Problems & Puzzles: Puzzles

Puzzle 1019. Follow-up to Puzzle 625

Carlos Rivera propose the following puzzle:

Perhaps some of you noticed the very large solution found by Giorgos Kalogeropoulos to the Puzzle 625.

 

In my humble opinion this is a great achievement, mainly because his approach open an semi-analytical way to search for more solutions.

 

But I hardly can accept that there are no more smaller solutions than the gotten by Giorgos. Accordingly with this skepticism the challenge now is...

 

Q. Find smaller solutions to Puzzle 625 than the gotten by Giorgos.

 

 


During the week 2-9, October, 2020, contributions came from Giorgos Kalogeropoulos and Paul Cleary.

***

Giorgos wrote

I found one smaller (123 digits) solution:  
13897685945706020264077576034461199953151110869463184797474244393923432646730043465
8218470334175459700705971960791869592104 = 
 2  2   2   23  1109123111  57766182616657495290612267717977498812931942308391 
 11788844704086155814066994795339207139099517865226893357415731 = 
 2^2 + 2^2 + 2^2 + 23^2 + 1109123111^2 + 57766182616657495290612267717977498812931942308391^2 + 11788844704086155814066994795339207139099517865226893357415731^2      

 
The algorithm:     
We are searching for prime tuples {p1,p2,...,pk} with p1,p2,...pk being prime numbers 
P= p1  p2    ...   pk
S= p1^2 + p2^2 + ... + pk^2
such that  the hyperbola X^2 + Y^2 + S - P  X  Y = 0  (1)  has positive integer solutions X ,Y.   
Our goal is to find X and Y being both prime numbers.    
If {x1,y1} are integer solutions of the above hyperbola,
then this is equivalent to finding two consecutive terms, {f(n),f(n+1)} being both primes, of the following recursive function:    
f(0)=x1, f(1)=y1, f(n) = Pf(n-1) - f(n-2)    

 
I have found 2 methods which produce those prime tuples:   
  • Consider the prime tuple with one less factor {p(1),p(2),...,p(k-1)}
           P' = p(1)p(2)...p(k-1)
           S' = p(1)^2 + p(2)^2 + ... + p(k-1)^2      
           The key is this new hyperbola:  X^2 + Y^2 + S' + 1 - P'XY = 0   (2)
           The only valid prime numbers of our prime tuple are those for which the above hyperbola has integer solutions
           If we choose the right initial primes {p(1),p(2),...p(k-1)} (see example below), then we can find p(k):    
           p(k) can be any of the prime terms of the following recursive function based on the minimal integer solutions {x1,y1} of hyperbola (2):
           g(0)=x1, g(1)=y1, g(n)=P'g(n-1) - g(n-2)    
           If we obtain our prime tuple {p1,p2,...pk} using this method, checking the final step on hyperbola (1), using the recursive function f, is easier because x1=1 will
           always return an integer solution for Y.  So the recursive function becomes
           f(0)=1, f(1)= (P - Sqrt(P^2 - 4(S+1))) / 2,  f(n)=Pf(n-1) - f(n-2)

 
           Examples:    
           1) If we are searching for solutions with 5 prime factors {p1,p2,p3,X,Y} then k=3  
               The only primes that return integer solutions for hyperbola (2) can be easily searched using the fact that f(3) can be obtained by the above method.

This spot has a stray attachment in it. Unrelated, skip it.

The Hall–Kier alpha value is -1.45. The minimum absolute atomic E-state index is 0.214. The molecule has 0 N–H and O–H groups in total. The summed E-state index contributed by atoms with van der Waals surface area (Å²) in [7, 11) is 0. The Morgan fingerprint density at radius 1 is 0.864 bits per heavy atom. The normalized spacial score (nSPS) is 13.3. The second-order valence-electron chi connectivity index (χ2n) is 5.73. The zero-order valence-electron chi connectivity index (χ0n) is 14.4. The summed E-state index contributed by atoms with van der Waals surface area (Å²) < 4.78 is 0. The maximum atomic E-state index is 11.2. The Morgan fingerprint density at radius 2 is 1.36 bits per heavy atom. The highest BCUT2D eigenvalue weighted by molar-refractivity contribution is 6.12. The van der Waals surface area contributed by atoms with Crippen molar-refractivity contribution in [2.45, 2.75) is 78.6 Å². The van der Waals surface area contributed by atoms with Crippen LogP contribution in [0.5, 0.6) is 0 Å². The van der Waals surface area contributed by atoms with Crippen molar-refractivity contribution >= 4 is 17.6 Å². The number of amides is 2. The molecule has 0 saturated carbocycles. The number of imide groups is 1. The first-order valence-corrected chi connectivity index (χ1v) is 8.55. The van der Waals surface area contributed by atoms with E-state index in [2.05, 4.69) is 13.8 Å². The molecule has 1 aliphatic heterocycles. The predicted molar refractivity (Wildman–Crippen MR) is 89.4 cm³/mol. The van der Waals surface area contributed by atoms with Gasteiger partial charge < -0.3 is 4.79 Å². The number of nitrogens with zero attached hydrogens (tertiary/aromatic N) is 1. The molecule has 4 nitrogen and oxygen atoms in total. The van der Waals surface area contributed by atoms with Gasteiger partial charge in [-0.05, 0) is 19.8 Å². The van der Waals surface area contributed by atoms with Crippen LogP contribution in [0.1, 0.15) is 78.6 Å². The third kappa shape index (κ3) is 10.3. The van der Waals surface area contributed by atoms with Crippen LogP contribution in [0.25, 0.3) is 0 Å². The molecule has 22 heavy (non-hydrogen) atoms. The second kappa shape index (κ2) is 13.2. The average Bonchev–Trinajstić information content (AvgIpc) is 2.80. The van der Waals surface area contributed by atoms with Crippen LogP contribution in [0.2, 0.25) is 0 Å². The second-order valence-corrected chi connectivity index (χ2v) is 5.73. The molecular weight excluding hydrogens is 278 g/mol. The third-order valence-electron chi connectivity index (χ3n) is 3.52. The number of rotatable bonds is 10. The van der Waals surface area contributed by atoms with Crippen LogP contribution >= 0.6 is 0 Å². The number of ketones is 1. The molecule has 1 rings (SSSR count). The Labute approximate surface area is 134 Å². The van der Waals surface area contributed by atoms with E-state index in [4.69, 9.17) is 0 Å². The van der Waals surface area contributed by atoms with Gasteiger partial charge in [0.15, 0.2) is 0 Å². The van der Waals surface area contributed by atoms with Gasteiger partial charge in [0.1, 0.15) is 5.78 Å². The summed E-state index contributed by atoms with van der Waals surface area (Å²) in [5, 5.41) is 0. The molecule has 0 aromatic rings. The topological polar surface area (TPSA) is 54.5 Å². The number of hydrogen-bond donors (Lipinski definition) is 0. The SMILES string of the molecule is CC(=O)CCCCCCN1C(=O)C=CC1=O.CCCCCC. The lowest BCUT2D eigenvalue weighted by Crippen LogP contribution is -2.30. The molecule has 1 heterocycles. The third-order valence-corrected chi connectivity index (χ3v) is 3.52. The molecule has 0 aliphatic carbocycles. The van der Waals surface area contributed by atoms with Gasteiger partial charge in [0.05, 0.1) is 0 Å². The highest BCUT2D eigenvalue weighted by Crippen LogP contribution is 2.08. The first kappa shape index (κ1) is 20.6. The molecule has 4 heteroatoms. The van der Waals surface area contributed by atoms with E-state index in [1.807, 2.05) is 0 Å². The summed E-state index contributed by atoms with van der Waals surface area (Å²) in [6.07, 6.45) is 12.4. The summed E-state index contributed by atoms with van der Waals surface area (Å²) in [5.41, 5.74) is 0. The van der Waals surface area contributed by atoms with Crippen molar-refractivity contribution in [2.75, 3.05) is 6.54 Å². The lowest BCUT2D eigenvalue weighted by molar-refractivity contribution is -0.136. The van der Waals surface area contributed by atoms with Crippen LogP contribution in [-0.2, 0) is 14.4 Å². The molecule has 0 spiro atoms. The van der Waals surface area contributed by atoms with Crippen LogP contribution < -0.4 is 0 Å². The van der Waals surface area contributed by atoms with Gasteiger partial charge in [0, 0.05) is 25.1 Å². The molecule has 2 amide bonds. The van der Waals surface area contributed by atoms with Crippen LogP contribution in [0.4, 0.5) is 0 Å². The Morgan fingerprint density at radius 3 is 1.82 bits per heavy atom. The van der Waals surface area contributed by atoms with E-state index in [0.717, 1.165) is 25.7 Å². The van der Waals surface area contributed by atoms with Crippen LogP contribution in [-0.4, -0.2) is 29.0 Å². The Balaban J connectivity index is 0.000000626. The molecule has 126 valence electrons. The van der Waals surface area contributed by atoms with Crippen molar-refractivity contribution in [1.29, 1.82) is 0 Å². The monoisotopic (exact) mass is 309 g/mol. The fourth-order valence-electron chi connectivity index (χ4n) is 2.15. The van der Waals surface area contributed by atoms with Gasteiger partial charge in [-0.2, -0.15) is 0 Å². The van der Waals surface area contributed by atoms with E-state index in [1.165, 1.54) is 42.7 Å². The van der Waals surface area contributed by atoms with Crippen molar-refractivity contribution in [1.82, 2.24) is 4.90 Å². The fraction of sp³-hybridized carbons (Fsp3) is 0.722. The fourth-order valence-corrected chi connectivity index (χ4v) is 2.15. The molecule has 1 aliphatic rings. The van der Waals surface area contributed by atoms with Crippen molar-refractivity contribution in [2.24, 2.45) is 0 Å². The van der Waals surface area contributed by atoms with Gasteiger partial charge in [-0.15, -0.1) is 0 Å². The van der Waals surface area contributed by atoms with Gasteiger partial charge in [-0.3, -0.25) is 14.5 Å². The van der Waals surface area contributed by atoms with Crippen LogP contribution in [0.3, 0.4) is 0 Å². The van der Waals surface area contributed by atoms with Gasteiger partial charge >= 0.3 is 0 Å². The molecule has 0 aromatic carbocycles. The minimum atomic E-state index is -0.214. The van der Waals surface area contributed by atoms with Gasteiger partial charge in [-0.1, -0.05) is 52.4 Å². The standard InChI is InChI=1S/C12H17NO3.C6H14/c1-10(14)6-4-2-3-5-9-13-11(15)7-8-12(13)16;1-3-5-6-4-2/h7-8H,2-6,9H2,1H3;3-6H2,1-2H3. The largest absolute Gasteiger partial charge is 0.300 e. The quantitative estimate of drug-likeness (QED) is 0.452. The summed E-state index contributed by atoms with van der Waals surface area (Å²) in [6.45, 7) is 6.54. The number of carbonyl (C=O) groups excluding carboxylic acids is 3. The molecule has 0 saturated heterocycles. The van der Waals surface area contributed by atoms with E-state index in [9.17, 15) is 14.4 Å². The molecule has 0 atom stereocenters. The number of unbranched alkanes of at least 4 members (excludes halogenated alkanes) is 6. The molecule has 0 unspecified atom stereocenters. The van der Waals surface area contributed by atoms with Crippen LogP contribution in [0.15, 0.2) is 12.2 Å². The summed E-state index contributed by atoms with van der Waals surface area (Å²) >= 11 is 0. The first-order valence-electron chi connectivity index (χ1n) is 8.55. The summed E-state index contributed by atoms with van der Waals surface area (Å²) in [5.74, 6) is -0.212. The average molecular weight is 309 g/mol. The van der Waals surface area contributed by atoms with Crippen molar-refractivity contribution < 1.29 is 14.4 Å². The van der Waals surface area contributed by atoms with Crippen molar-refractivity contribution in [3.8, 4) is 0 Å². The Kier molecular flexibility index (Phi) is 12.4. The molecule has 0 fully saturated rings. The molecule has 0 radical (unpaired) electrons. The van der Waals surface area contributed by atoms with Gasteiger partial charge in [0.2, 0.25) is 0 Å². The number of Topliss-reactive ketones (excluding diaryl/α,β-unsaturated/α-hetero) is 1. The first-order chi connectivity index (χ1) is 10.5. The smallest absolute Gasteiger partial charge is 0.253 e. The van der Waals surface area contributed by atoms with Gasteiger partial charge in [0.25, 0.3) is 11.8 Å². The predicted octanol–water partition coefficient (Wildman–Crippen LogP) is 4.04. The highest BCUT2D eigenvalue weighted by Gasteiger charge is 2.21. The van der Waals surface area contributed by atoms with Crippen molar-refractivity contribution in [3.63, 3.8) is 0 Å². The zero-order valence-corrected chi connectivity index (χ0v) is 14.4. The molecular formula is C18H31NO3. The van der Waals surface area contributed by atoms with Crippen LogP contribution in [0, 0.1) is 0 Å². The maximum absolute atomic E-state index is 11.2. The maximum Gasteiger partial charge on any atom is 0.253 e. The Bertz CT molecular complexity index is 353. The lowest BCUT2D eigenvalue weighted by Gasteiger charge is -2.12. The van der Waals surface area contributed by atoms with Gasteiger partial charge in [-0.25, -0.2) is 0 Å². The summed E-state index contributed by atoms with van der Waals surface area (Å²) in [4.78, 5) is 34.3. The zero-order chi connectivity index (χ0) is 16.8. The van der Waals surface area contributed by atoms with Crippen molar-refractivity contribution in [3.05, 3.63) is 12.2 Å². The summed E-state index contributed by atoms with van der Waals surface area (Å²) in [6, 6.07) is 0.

We exhaustively search p1,p2 candidates in order hyperbola (2) to have positive integer solutions and we get the results 
                {3, 5, 23, 31, 107, 157, 179, 311, 1453, 4139, 4969, 9811, 15193, 43781, 50549, 86719....}     

 
           2) If we are searching for solutions with 7 prime factors {p1,p2,p3,p4,p5,X,Y} then k=5
               If p1,p2,p3=2 then p4 (in order hyperbola (2) to have integer solutions) can only be one of these primes
               {3, 5, 23, 181, 307, 1559, 2417, 88327, 95783, 1179491, 5474849....}
               then we find p5 using the first method

 
               Using these primes as building blocks we can find a huge amount of valid prime tuples

 
  • The second method (which was used in order to find the 123-digits number) is the following     
           If {p(1),p(2),...p(k)} is a valid prime tuple    
           X^2 + Y^2 + S - P  X  Y = 0    with minimal positive integer solution {x1,y1}
           f(0)=x1, f(1)=y1, f(n) = Pf(n-1) - f(n-2)    
           Then ALL swaps of one prime factor of the tuple with one prime term of the recursive function f, always lead to a new valid tuple.  
           (those last tuples should always be checked in the final step considering that the integer solutions x1,y1 will always be >1) 

***

Paul wrote:

I haven't managed to find any smaller solutions, though using Giorgos's method I have managed to extend the range of the x and y values to 30500+ digits with no more solutions.  I used a linear recurrence where any consecutive prime solution are also the two values of x and y.

 

pf[i_]:=LinearRecurrence[{45,-1},{1,44},{i}]

 

Monitor[Do[If[PrimeQ[FromDigits[pf[u]]]&&PrimeQ[FromDigits[pf[u+1]]],Print[u," , ",pf[u]," , ",pf[u+1]]],{u,1,1000}],u]

 

 

or

 

pf2[i_,y_]:=LinearRecurrence[{45,-1},{1,44},{i,y}]

 

pf2[54,55] gives

 

3975008818510860570063178521896626877423134543956742110665444401955840619438206454686489,

178787019639056312114272069094606410564986435927077305481693028686338614052391094299501609.

 

***

On October 19, 2020, Giorgos Kalogeropoulos wrote again:

I found on more number with 163 digits and I thought I should send it to you since it qualifies as an answer to puzzle 1019     

 
346896449211017850203331297525848350884184039996982316950656255309378360857021880608320071673139583327544
1150821349128867534891641545518285925735804347623249366552 = 2*2*2*95783*13445403342601809061726519*180778871045555786730494902253611483680494135761943*18625156354
00191345742222416847392668657068433219626455654264772436151243547155029 = 2^2+2^2+2^2+95783^2+13445403342601809061726519^2+180778871045555786730494902253611483680494135761943^2
+1862515635400191345742222416847392668657068433219626455654264772436151243547155029^2

***

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